I always struggle with what to do to commemorate Veterans Day. I’ve never understood the whole “big sale” concept as a fitting way to honor military veterans, but I often feel anger and frustration when I attend the more traditional Veterans Day events. As a society, we like veterans neatly wrapped up in faded photographs (in the case of those who have died) or in crisp, but somehow archaic uniforms. We want to see them at parades and speeches and the openings of war memorials. We do not like to see them in mugshots or sleeping on a piece of cardboard on the sidewalk. Yet a disproportionate number of veterans become homeless or end up in prison.
This dilemma returns to me today, because I just received the final full cover for Lie Lay Lain. I had seen the front cover, but the back cover came as a surprise to me. There in shadow is the image of a paramedic. All of which has what to do with Veterans Day?
Beyond my two point of view characters, Jennifer and Olivia, the third main character of the book is Rindell James, a paramedic and a Marine Corps veteran. The character developed out of me asking the question we all ought to ask ourselves: what becomes of our veterans?
In Lie Lay Lain, Rindell is still carrying the baggage of two tours of duty in Iraq, including post-traumatic stress disorder and a drug addiction that was born out of a combat injury. Throughout much of the book he is just a few missteps away from homelessness or tumbling back into drug use. These elements of his character are not things I cherry picked or over-dramatized to heighten tension in the novel. They are part of the everyday lives of many veterans. You don’t have to go far or look hard to find veterans who are suffering from combat injuries or PTSD, whether diagnosed or undiagnosed.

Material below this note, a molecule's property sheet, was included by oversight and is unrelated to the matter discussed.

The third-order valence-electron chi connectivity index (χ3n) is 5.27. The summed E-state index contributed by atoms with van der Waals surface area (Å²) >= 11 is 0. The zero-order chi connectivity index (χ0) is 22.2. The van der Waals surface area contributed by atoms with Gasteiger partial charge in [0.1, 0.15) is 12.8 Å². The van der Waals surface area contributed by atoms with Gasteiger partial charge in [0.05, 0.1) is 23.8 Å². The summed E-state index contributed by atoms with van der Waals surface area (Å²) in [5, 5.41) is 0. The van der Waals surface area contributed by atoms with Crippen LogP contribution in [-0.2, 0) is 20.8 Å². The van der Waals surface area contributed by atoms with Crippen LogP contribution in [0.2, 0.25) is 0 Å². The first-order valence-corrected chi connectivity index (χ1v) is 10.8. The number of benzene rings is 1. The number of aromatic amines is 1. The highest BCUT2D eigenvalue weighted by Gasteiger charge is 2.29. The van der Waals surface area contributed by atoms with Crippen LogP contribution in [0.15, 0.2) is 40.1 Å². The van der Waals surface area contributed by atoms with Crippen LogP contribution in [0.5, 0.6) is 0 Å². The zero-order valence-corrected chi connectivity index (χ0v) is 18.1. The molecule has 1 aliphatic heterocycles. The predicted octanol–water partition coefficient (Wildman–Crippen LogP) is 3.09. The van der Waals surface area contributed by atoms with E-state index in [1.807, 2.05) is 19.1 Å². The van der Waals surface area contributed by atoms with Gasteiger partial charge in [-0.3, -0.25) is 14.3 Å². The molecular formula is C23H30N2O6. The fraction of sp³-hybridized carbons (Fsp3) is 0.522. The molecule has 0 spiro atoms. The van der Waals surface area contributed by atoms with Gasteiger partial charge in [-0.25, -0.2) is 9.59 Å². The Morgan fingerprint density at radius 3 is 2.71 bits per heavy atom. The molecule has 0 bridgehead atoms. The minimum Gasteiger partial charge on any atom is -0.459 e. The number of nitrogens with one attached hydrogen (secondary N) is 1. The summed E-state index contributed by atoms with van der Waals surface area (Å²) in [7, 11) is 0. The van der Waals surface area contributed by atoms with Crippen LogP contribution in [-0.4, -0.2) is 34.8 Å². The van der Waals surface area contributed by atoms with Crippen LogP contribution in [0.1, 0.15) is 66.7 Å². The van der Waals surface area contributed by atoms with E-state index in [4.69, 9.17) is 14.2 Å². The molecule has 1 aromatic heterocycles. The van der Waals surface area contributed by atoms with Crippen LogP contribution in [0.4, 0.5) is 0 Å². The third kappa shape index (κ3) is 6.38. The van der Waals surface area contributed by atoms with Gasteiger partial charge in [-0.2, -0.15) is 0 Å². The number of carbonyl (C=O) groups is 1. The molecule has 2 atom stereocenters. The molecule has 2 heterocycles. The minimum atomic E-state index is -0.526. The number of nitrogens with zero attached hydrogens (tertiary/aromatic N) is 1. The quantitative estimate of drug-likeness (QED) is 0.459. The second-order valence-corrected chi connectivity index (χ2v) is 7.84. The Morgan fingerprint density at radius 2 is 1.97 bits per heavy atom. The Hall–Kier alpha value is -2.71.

Combat injuries can lead to lifelong pain and in the pursuit of relief, many veterans become addicted to a variety of drugs. The psychological wounds of combat can also lead to self-medication with legal and illegal drugs, as well as alcohol. Combine pain, stress, addiction, and emotional troubles, and it’s not surprising that veterans disproportionately become homeless, unemployed, or incarcerated.
What is surprising is America’s somewhat cavalier attitude toward the lifelong fallout of going to war. People seem eager to thank veterans for their service, and they occasionally want to buy dinner for them, or contribute to adapting a home for a disabled vet. We do not, however, seem to have a united front on the absolute necessity of providing all veterans with the services necessary to keep them healthy and contributing members of our society.
Instead of thinking about veterans on one special day a year, we need to think about them more often, and more openly discuss the obstacles they face. We can do this by being more involved with local veterans groups, by being informed about veterans issues, or by communicating to our elected officials that veterans are important to us.